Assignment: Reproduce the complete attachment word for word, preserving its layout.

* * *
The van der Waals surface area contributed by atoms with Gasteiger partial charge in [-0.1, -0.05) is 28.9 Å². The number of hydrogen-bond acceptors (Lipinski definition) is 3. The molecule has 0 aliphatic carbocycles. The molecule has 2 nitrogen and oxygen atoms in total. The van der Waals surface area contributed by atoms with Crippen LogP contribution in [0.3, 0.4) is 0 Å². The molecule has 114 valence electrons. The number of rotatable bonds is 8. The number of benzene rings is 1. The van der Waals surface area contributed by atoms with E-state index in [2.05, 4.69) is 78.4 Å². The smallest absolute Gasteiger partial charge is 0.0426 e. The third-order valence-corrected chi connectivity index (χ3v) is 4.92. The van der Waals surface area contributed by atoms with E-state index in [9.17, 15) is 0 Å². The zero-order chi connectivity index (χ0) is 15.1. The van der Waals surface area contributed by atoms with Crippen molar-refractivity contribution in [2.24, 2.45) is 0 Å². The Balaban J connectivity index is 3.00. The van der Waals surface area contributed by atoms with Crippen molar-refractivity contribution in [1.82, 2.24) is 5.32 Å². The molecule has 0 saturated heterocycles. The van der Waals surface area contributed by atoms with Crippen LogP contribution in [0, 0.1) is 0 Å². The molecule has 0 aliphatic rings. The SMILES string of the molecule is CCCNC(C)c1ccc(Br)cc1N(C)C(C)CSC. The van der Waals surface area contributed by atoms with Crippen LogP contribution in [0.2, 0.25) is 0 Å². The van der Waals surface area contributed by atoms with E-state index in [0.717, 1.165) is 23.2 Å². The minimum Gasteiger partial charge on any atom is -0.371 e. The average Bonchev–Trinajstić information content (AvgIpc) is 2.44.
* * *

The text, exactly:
The van der Waals surface area contributed by atoms with Gasteiger partial charge in [-0.1, -0.05) is 28.9 Å². The number of hydrogen-bond acceptors (Lipinski definition) is 3. The molecule has 0 aliphatic carbocycles. The molecule has 2 nitrogen and oxygen atoms in total. The van der Waals surface area contributed by atoms with Crippen LogP contribution in [0.3, 0.4) is 0 Å². The molecule has 114 valence electrons. The number of rotatable bonds is 8. The number of benzene rings is 1. The van der Waals surface area contributed by atoms with E-state index in [2.05, 4.69) is 78.4 Å². The smallest absolute Gasteiger partial charge is 0.0426 e. The third-order valence-corrected chi connectivity index (χ3v) is 4.92. The van der Waals surface area contributed by atoms with E-state index in [9.17, 15) is 0 Å². The zero-order chi connectivity index (χ0) is 15.1. The van der Waals surface area contributed by atoms with Crippen molar-refractivity contribution in [2.24, 2.45) is 0 Å². The Balaban J connectivity index is 3.00. The van der Waals surface area contributed by atoms with Crippen molar-refractivity contribution in [1.82, 2.24) is 5.32 Å². The molecule has 0 saturated heterocycles. The van der Waals surface area contributed by atoms with Crippen LogP contribution in [0, 0.1) is 0 Å². The molecule has 0 aliphatic rings. The SMILES string of the molecule is CCCNC(C)c1ccc(Br)cc1N(C)C(C)CSC. The van der Waals surface area contributed by atoms with Crippen LogP contribution in [0.2, 0.25) is 0 Å². The van der Waals surface area contributed by atoms with E-state index in [0.717, 1.165) is 23.2 Å². The minimum Gasteiger partial charge on any atom is -0.371 e. The average Bonchev–Trinajstić information content (AvgIpc) is 2.44.